• Yes, basically, sequential array assignment with some kind of table look-ups

/* ** Step through rows. For each one that is not currently ** assigned, see if the row has only one zero in it. If so, ** mark that as an assigned row/col. Eliminate other zeros ** in the same column. */ for(i=0;i<ASSIGNROWS;i++) { numzeros=0; for(j=0;j<ASSIGNCOLS;j++) if(tableau[i][j]==0L) if(assignedtableau[i][j]==0) { numzeros++; selected=j; } if(numzeros==1) { numassigns++; totnumassigns++; assignedtableau[i][selected]=1; for(k=0;k<ASSIGNROWS;k++) if((k!=i) && (tableau[k][selected]==0)) assignedtableau[k][selected]=2; } }


Page 60: Understanding Android Benchmarks

Numeric Sort in NBench

• Sorts an array of long integers with heap sort

• Generic integer performance. Should exercise non-sequential performance of cache (or memory if cache is less than 8K). Moves 32-bit longs at a time, so 16-bit processors will be at a disadvantage

static void NumHeapSort(farlong *array, ulong bottom, /* Lower bound */ ulong top) /* Upper bound */ { ulong temp; /* Used to exchange elements */ ulong i; /* Loop index */ !/* ** First, build a heap in the array */ for(i=(top/2L); i>0; --i) NumSift(array,i,top); !/* ** Repeatedly extract maximum from heap and place it at the ** end of the array. When we get done, we'll have a sorted ** array. */ for(i=top; i>0; --i) { NumSift(array,bottom,i); temp=*array; /* Perform exchange */ *array=*(array+i); *(array+i)=temp; } return;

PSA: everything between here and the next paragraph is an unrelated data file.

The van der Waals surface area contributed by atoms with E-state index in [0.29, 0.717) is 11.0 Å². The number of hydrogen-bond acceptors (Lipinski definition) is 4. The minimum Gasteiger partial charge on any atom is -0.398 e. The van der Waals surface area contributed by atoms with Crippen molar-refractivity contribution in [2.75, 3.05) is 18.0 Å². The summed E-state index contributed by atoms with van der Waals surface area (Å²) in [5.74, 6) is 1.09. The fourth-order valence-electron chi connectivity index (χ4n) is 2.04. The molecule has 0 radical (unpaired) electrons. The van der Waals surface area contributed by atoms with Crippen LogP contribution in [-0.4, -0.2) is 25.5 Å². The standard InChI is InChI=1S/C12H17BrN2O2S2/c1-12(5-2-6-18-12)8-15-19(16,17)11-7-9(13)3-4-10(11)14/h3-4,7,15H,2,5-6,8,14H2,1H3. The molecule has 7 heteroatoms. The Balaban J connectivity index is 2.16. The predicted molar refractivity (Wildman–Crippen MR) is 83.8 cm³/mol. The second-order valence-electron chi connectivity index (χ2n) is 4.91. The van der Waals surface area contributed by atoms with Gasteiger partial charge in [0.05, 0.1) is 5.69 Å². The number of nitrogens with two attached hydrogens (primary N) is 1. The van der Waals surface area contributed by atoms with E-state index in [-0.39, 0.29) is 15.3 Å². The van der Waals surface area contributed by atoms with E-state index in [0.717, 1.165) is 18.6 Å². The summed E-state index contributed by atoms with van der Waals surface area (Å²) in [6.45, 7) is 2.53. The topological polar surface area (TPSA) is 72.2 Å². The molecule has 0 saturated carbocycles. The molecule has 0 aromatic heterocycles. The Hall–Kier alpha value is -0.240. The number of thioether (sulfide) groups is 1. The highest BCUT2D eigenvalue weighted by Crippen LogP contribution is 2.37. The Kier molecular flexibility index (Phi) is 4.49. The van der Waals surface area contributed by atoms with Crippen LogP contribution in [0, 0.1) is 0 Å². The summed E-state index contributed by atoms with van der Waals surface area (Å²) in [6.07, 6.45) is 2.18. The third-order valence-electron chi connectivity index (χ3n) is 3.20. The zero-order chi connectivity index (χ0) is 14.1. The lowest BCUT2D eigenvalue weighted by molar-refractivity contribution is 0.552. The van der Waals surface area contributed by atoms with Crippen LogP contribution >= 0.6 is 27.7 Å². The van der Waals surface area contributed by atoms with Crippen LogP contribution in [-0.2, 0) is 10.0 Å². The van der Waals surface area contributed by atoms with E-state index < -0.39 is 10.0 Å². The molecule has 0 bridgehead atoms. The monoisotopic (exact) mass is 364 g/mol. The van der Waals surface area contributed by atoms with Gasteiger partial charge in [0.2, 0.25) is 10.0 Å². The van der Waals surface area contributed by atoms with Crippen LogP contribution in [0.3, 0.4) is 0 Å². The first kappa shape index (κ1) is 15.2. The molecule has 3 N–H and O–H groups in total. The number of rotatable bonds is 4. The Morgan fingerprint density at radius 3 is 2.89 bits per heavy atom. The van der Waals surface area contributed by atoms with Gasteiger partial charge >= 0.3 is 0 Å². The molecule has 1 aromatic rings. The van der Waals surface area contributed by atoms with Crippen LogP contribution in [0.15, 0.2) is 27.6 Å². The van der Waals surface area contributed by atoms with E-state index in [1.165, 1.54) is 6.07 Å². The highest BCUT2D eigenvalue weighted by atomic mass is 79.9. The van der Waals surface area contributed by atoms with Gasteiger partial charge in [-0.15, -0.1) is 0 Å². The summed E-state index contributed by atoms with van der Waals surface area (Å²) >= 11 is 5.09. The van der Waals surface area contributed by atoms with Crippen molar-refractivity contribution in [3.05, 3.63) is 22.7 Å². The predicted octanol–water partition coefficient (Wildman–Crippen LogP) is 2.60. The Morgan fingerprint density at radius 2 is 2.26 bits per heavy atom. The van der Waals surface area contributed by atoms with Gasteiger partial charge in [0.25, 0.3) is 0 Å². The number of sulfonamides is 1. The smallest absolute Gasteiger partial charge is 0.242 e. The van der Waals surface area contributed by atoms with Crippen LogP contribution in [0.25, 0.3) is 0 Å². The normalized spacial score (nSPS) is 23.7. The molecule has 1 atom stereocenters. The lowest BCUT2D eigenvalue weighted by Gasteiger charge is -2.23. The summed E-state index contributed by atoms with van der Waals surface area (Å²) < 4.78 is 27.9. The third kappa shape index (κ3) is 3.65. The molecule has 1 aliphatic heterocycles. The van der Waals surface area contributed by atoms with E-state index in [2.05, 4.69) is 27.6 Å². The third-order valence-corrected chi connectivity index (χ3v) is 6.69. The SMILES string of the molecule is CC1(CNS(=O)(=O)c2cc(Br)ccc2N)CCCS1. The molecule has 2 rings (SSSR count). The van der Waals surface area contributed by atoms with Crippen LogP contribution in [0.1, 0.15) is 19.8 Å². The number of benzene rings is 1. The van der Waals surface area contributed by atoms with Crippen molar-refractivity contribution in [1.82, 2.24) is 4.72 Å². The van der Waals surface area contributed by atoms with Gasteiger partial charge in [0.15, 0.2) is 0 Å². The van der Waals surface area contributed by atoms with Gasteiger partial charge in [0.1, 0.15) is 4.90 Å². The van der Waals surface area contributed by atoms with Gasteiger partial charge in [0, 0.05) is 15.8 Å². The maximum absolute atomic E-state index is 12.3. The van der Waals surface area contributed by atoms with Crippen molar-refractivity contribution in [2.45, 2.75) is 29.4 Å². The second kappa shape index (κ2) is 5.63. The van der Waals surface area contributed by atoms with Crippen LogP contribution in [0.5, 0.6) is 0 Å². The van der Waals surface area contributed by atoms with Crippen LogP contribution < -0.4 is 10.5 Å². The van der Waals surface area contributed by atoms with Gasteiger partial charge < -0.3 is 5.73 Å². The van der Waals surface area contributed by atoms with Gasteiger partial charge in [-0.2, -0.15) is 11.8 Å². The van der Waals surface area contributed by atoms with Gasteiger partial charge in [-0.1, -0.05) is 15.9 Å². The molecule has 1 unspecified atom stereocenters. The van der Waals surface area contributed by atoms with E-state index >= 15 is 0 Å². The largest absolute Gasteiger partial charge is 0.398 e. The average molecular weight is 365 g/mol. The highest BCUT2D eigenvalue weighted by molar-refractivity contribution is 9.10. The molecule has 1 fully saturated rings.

Page 61: Understanding Android Benchmarks

static void cipher_idea(u16 in[4], !" "u16 out[4], !" "register IDEAkey Z) !

{ !register u16 x1, x2, x3, x4, t1, t2; !/* register u16 t16; !register u16 t32; */!int r=ROUNDS; !!x1=*in++; !x2=*in++; !x3=*in++; !x4=*in; !!do { !

"MUL(x1,*Z++); !"x2+=*Z++; !"x3+=*Z++; !"MUL(x4,*Z++); !

!"t2=x1^x3; !"MUL(t2,*Z++); !"t1=t2+(x2^x4); !"MUL(t1,*Z++); !"t2=t1+t2; !

!"x1^=t1; !"x4^=t2; !

!"t2^=x2; !"x2=x3^t1; !"x3=t2; !

} while(--r); !MUL(x1,*Z++); !*out++=x1; !*out++=x3+*Z++; !*out++=x2+*Z++; !MUL(x4,*Z); !*out=x4; !return; !}

IDEA Encryption in NBench

• IDEA: a new block cipher when nbench was in development

• Moves through data sequentially in 16-bit chunks


Page 62: Understanding Android Benchmarks

Huffman in NBench

• Everybody knows Huffman code, right?

• A combination of byte operations, bit twiddling, and overall integer manipulation

..... /* ** Huffman tree built...compress the plaintext */ bitoffset=0L; /* Initialize bit offset */ for(i=0;i<arraysize;i++) { c=(int)plaintext[i]; /* Fetch character */ /* ** Build a bit string for byte c */ bitstringlen=0; while(hufftree[c].parent!=-2) { if(hufftree[hufftree[c].parent].left==c) bitstring[bitstringlen]='0'; else bitstring[bitstringlen]='1'; c=hufftree[c].parent; bitstringlen++; } .....


Page 63: Understanding Android Benchmarks

Fourier in NBench

• No, not FFT,

• Good measure of transcendental and trigonometric performance of FPU. Little array activity, so this test should not be dependent of cache or memory architecture

static double thefunction(double x, /* Independent variable */!" "double omegan, /* Omega * term */!

" "int select) /* Choose term */!{ !/* !

** Use select to pick which function we call. !*/ !

switch(select) !{ !

"case 0: return(pow(x+(double)1.0,x)); !

"case 1: return(pow(x+(double)1.0,x) * cos(omegan * x)); !"case 2: return(pow(x+(double)1.0,x) * sin(omegan * x)); !



Page 64: Understanding Android Benchmarks

Neural Net in NBench

• A robust algorithm for solving linear equations

• Small-array floating-point test heavily dependent on the exponential function; less dependent on overall FPU performance